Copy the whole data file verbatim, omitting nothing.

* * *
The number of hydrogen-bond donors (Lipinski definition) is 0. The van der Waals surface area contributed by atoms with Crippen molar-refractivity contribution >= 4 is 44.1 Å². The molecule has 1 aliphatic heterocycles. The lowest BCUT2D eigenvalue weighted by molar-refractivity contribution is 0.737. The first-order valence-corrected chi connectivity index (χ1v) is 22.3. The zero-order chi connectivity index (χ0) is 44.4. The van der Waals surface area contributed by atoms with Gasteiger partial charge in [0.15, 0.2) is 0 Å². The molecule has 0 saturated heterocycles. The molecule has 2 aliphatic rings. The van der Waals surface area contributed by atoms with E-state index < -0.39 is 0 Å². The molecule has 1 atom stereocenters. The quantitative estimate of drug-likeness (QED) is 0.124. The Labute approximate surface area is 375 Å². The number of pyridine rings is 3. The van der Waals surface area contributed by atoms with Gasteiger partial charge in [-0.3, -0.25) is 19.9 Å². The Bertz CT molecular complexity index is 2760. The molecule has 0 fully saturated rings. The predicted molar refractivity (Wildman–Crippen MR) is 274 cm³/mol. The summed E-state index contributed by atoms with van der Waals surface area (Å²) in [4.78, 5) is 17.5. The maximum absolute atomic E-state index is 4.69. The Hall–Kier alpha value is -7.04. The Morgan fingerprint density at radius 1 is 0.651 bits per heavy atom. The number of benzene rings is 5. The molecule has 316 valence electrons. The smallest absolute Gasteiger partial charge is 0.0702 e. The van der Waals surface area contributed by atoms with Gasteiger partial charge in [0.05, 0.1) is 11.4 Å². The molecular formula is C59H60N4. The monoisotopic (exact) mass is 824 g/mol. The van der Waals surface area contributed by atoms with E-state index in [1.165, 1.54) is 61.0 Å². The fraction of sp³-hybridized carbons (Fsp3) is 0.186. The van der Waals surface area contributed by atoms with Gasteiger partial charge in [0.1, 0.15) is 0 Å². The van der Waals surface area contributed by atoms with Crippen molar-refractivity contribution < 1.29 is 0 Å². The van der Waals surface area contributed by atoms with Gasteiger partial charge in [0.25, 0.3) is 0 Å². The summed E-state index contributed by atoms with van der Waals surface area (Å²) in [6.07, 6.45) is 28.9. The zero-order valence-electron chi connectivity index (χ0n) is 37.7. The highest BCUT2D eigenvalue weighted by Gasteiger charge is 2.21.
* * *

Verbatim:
The number of hydrogen-bond donors (Lipinski definition) is 0. The van der Waals surface area contributed by atoms with Crippen molar-refractivity contribution >= 4 is 44.1 Å². The molecule has 1 aliphatic heterocycles. The lowest BCUT2D eigenvalue weighted by molar-refractivity contribution is 0.737. The first-order valence-corrected chi connectivity index (χ1v) is 22.3. The zero-order chi connectivity index (χ0) is 44.4. The van der Waals surface area contributed by atoms with Gasteiger partial charge in [0.15, 0.2) is 0 Å². The molecule has 0 saturated heterocycles. The molecule has 2 aliphatic rings. The van der Waals surface area contributed by atoms with E-state index < -0.39 is 0 Å². The molecule has 1 atom stereocenters. The quantitative estimate of drug-likeness (QED) is 0.124. The Labute approximate surface area is 375 Å². The number of pyridine rings is 3. The van der Waals surface area contributed by atoms with Gasteiger partial charge in [-0.3, -0.25) is 19.9 Å². The Bertz CT molecular complexity index is 2760. The molecule has 0 fully saturated rings. The predicted molar refractivity (Wildman–Crippen MR) is 274 cm³/mol. The summed E-state index contributed by atoms with van der Waals surface area (Å²) in [4.78, 5) is 17.5. The maximum absolute atomic E-state index is 4.69. The Hall–Kier alpha value is -7.04. The Morgan fingerprint density at radius 1 is 0.651 bits per heavy atom. The number of benzene rings is 5. The molecule has 316 valence electrons. The smallest absolute Gasteiger partial charge is 0.0702 e. The van der Waals surface area contributed by atoms with Gasteiger partial charge in [0.05, 0.1) is 11.4 Å². The molecular formula is C59H60N4. The monoisotopic (exact) mass is 824 g/mol. The van der Waals surface area contributed by atoms with E-state index in [1.165, 1.54) is 61.0 Å². The fraction of sp³-hybridized carbons (Fsp3) is 0.186. The van der Waals surface area contributed by atoms with Gasteiger partial charge in [0.1, 0.15) is 0 Å². The van der Waals surface area contributed by atoms with Crippen molar-refractivity contribution < 1.29 is 0 Å². The van der Waals surface area contributed by atoms with Gasteiger partial charge in [0.25, 0.3) is 0 Å². The summed E-state index contributed by atoms with van der Waals surface area (Å²) in [6.07, 6.45) is 28.9. The zero-order valence-electron chi connectivity index (χ0n) is 37.7. The highest BCUT2D eigenvalue weighted by Gasteiger charge is 2.21.